Two days before Halloween, students gathered to discuss the complex, intersectional issue of Halloween costume cultural appropriation and the different scenarios in which it can occur.

The open dialogue, titled “It’s Just a Costume, Right?” was scheduled to be timely and informative, and aimed to give people the tools they need to discuss the issue. The event was hosted by CommonGround and the IGR Student Engagement Team.

LSA senior Elena Ross, a member of the Student Engagement Team, was one of the students responsible for organizing the night’s discussion and originally suggested its main topic.

“It’s an issue I see come up every year and that people don’t really know how to handle,” Ross said in an interview after the event. “We also tried to highlight bystander intervention in this dialogue for that reason.”

“We came away with some actual, tangible tools to use when … we’re seeing people dressed up in costumes that we find offensive,” she added.

Generally, the participants discussed ways to mitigate and intervene in situations where Halloween costumes target and present microaggressions toward specific cultural identities, spanning the gamut from ethnically charged to gender-based outfits. One guideline in this process was for students to “expect and accept a lack of closure” on the issue in general.

“I came here today because I feel strongly about my Indian cultural heritage, and so I identify with people whose cultures are portrayed in Halloween costumes,” said LSA senior Sana Isaac. “So I think it’s an important topic and one I’d like to hear other perspectives on.”

The dialogue began with a list of discussion guidelines and a presentation of different definitions of cultural appropriation.

One of the first exercises involved participants walking to one of three different colored pieces of tape — green, yellow and red — on the ground for any given scenario presented. The green piece represented individuals being “OK” with the scenario, the yellow piece with them being unsure or slightly uncomfortable and the red piece with them feeling firmly that the situation was unacceptable.

Scenarios presented a variety of potentially offensive costume possibilities, from someone of native ancestry wearing a “sexy native princess” costume, to someone wearing a “white trash” costume by taping pieces of crumpled paper to themselves, to a Black person dressing as Justin Bieber.

Other scenarios intentionally did not reveal the identities of the costume wearer. For instance, one situation addressed someone wearing a Caitlyn Jenner costume; another addressed someone dressing as President Barack Obama.

After completing the exercise, participants split off into small groups to discuss their spectrum of views. Most agreed that the intent of the wearer was important, but that wearing a person or identity as a costume carries weight regardless.

Rackham student Mike Varano acknowledged the range of intent in cultural appropriation, from some making uninformed decisions and others perpetuating stereotypes intentionally.

“I think that’s a huge problem,” he said in an interview before the event began. “I would lean towards the direction of … people not having enough sensitivity or maybe questioning the decisions they’re making around these things. And I think that we could do to have more awareness and reflection about even costumes that are meant to be jokes especially.”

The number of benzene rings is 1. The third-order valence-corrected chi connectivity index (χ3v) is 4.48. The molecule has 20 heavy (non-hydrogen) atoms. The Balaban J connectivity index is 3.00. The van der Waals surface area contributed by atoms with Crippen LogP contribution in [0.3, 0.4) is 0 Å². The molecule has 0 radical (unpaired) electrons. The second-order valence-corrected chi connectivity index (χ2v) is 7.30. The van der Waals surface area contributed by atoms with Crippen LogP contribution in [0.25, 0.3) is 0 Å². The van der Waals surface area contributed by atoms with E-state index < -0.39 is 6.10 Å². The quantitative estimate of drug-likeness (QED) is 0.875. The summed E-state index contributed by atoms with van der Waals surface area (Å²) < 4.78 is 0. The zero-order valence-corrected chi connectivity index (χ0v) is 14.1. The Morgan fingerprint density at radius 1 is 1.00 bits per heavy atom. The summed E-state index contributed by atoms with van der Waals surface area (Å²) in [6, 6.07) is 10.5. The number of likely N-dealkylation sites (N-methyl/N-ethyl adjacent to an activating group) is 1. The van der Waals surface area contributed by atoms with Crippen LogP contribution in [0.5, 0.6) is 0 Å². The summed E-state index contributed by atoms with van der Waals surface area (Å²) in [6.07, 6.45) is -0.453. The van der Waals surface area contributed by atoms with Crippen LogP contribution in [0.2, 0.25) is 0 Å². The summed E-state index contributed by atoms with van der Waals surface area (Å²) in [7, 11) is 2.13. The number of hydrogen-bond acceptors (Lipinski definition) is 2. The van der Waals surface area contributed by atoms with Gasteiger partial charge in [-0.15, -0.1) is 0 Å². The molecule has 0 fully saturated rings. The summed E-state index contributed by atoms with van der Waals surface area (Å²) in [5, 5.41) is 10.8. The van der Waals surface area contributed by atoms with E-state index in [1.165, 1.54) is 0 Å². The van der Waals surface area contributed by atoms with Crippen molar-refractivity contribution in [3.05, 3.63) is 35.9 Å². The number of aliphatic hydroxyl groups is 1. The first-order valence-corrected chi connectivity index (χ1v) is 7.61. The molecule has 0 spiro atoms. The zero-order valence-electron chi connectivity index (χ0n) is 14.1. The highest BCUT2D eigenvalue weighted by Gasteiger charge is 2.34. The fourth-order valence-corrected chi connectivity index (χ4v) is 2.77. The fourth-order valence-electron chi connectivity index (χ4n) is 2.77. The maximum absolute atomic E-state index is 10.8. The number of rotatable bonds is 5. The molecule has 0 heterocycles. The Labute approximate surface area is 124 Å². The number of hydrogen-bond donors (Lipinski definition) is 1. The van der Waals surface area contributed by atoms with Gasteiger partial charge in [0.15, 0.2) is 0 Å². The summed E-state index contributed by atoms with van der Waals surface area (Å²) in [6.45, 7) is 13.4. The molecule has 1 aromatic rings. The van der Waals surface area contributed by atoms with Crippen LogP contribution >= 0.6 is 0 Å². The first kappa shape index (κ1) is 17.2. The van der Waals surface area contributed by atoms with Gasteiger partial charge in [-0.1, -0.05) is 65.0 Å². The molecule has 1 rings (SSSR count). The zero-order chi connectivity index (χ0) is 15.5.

During one exercise, the participants got back together in a circle to discuss their conversations. Many scenarios revealed a variety of perspectives.

For example, the group was split with regard to the “white trash” costume. Some felt that the particular scenario of wearers taping crumpled paper to themselves was acceptable, as it was a clever play on words and not a direct attempt at stereotyping. Others believed that any stereotyped attempt to wear a marginalized group, such as white people of low socioeconomic standing, was dangerous.

The “sexy native princess” scenario was highlighted for being both appropriative and sexist. LSA senior Corine Rosenberg pointed out the “exotic erotic” phenomenon — that people who are deemed “exotic” for arbitrary reasons can be harmfully sexualized and dehumanized.

The dialogue then turned to acting out skits to promote bystander intervention, allowing participants to tag each other in to intervene while another participant pretended to wear an appropriative costume.

Being able to educate the appropriative wearer became complicated, as scenarios in which these costumes were worn at parties made it more difficult for bystanders to effectively inform the wearer. Potential issues in the “party” situation included the wearer being drunk or the environment being too casual to intervene.

During group discussion, LSA junior Adedolapo Adeniji was interested in pointing out why costumes of particular people — such as Caitlyn Jenner, Nicki Minaj, Barack Obama and Trayvon Martin — become popular.

“Dress up as a celebrity, but why are you costuming (them)?” she asked.

Particular attention was given to the Caitlyn Jenner costume, which is expected to be a top-selling choice this year. Many felt that any attempt to appropriate an identity, such as transgender, Black, Native American or Mexican, in particular, is harmful.

The general consensus was that there is a clear issue with being able to wear these identities as a costume for the night, as opposed to being someone who actively lives with these identities and the stereotypes that come with them.

“You don’t want to give people the idea that you can wear this identity and then throw it away,” said LSA senior Ivory Bradley during group discussion.

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